SUPER BRAIN

UNLEASHING THE EXPLOSIVE POWER OF YOUR MIND TO MAXIMIZE HEALTH, HAPPINESS, AND SPIRITUAL WELL-BEING

For Chopra fans only—as such, likely to become a best-seller.

A mixture of recent research in the neurosciences and spiritual wisdom passed down through generations.

With his dozens of best-selling books, Chopra (co-author: War of the Worldviews: Science vs. Spirituality, 2011, etc.) has arguably done more than anyone to bring Eastern spirituality and healing practices to the West. His oeuvre brings to mind an inebriated dart player in a tavern—many attempts go wild, but when he connects, you're convinced he's a natural. This book, co-authored with Alzheimer’s Genome Project head Tanzi (Neurology/Harvard Medical School; co-author: Decoding Darkness: The Search for the Genetic Causes of Alzheimer's Disease, 2001, etc.), continues the trend of laying Eastern thought over Western science. This "tag team" author approach lends credibility to the less scientifically rigorous ideas Chopra has to offer, but with varying degrees of success. The plasticity of the young brain and the rate at which new synapse connections are made in children; the importance of regular physical activity and exercise; the idea that instincts and emotions are integral and necessary to social relations—these scientific propositions, as they're laid out, won’t strike readers as either controversial or revolutionary. The authors theorize about connections between neuroscience and long-held beliefs about the mind, and many of these connections don’t require a leap of faith to accept as valid hypotheses. The lion's share of the text, however, consists of platitudes and value judgments about happiness and success that can't really be held forth as a prescription for the "next leap in the human brain's evolution." Examples include such statements as, "Mind, not the brain, is the origin of consciousness," and the suggestions that an abused wife should “stop exposing herself to stresses that occur over and over.”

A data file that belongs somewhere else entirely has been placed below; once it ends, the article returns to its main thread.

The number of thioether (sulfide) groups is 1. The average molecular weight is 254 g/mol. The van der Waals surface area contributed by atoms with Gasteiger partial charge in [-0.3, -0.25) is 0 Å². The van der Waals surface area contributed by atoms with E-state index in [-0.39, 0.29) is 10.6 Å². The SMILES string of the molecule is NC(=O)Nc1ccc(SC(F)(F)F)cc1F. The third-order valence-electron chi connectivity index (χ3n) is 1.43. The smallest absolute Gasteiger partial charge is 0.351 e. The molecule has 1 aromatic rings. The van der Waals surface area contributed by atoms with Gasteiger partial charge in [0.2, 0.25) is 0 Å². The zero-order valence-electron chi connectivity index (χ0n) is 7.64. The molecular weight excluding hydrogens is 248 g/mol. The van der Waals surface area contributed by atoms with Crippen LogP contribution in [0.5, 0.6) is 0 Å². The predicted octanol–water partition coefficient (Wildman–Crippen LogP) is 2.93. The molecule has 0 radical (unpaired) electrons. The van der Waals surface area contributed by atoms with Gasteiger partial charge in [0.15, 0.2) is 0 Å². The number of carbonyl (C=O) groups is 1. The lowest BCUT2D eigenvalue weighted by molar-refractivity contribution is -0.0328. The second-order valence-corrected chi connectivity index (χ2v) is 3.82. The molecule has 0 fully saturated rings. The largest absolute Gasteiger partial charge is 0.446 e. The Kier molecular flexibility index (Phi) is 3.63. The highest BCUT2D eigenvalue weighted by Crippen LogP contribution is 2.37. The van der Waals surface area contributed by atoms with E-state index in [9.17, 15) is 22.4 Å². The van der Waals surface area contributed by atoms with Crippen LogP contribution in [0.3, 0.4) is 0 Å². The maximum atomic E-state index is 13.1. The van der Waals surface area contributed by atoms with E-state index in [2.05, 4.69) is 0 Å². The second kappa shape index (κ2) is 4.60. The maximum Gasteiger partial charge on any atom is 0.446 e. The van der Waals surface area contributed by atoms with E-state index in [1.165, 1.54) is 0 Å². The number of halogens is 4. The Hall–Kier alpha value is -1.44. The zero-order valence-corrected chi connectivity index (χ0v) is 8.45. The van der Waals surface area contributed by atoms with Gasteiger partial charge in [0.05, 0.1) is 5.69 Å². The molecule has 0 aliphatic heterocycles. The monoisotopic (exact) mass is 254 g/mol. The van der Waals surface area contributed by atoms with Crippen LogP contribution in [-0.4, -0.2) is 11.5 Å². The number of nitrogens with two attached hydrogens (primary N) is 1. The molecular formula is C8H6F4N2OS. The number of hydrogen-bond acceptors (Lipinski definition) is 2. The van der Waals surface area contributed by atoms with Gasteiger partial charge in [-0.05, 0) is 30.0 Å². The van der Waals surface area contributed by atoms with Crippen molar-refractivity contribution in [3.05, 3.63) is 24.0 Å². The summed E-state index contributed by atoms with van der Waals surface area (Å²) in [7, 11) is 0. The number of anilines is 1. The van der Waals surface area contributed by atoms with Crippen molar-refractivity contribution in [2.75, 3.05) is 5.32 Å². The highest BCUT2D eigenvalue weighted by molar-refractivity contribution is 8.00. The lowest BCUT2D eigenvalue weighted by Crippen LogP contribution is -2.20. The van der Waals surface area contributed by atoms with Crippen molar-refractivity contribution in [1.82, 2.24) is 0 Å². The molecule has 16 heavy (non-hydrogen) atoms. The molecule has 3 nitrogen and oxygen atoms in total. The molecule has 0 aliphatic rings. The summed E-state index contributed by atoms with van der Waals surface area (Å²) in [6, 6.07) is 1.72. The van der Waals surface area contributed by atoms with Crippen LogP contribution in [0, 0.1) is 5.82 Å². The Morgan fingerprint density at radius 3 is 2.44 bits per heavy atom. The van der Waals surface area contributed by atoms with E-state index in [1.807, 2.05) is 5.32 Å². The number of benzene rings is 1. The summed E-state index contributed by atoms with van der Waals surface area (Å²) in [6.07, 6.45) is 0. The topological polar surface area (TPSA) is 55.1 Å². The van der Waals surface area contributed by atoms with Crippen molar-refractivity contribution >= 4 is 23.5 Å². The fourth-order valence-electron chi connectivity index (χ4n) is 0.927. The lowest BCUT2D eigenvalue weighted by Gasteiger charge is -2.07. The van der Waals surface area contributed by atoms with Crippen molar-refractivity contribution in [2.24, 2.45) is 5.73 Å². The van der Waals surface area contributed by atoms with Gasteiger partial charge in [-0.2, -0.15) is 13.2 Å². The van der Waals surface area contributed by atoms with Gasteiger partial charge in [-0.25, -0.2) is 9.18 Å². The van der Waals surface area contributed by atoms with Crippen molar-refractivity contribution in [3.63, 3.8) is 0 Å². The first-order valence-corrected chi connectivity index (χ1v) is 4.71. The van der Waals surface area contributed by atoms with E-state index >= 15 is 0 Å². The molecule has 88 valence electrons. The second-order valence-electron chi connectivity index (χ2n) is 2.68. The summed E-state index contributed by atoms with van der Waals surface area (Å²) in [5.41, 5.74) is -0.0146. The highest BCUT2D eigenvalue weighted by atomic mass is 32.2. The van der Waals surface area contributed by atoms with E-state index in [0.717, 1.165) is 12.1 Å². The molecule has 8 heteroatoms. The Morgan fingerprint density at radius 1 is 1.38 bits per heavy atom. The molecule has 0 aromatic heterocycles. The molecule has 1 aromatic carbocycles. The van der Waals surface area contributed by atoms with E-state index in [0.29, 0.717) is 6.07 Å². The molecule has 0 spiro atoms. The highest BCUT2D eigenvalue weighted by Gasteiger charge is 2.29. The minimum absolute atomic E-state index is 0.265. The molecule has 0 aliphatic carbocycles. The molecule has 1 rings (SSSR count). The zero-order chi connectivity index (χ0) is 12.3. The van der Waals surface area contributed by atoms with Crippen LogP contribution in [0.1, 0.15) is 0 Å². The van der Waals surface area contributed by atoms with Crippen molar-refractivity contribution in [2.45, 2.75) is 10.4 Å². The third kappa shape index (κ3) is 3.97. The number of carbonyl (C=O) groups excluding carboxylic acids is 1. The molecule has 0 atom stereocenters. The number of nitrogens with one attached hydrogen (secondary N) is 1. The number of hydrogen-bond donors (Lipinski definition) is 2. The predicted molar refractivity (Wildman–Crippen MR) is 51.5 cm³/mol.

For Chopra fans only—as such, likely to become a best-seller.

Pub Date: Nov. 6, 2012

ISBN: 978-0-307-95682-8

Page Count: 320

Publisher: Harmony

Review Posted Online: Sept. 9, 2012

Kirkus Reviews Issue: Oct. 1, 2012

THE IMMORTAL LIFE OF HENRIETTA LACKS

Skloot's meticulous, riveting account strikes a humanistic balance between sociological history, venerable portraiture and...

A dense, absorbing investigation into the medical community's exploitation of a dying woman and her family's struggle to salvage truth and dignity decades later.

In a well-paced, vibrant narrative, Popular Science contributor and Culture Dish blogger Skloot (Creative Writing/Univ. of Memphis) demonstrates that for every human cell put under a microscope, a complex life story is inexorably attached, to which doctors, researchers and laboratories have often been woefully insensitive and unaccountable. In 1951, Henrietta Lacks, an African-American mother of five, was diagnosed with what proved to be a fatal form of cervical cancer. At Johns Hopkins, the doctors harvested cells from her cervix without her permission and distributed them to labs around the globe, where they were multiplied and used for a diverse array of treatments. Known as HeLa cells, they became one of the world's most ubiquitous sources for medical research of everything from hormones, steroids and vitamins to gene mapping, in vitro fertilization, even the polio vaccine—all without the knowledge, must less consent, of the Lacks family. Skloot spent a decade interviewing every relative of Lacks she could find, excavating difficult memories and long-simmering outrage that had lay dormant since their loved one's sorrowful demise. Equal parts intimate biography and brutal clinical reportage, Skloot's graceful narrative adeptly navigates the wrenching Lack family recollections and the sobering, overarching realities of poverty and pre–civil-rights racism. The author's style is matched by a methodical scientific rigor and manifest expertise in the field.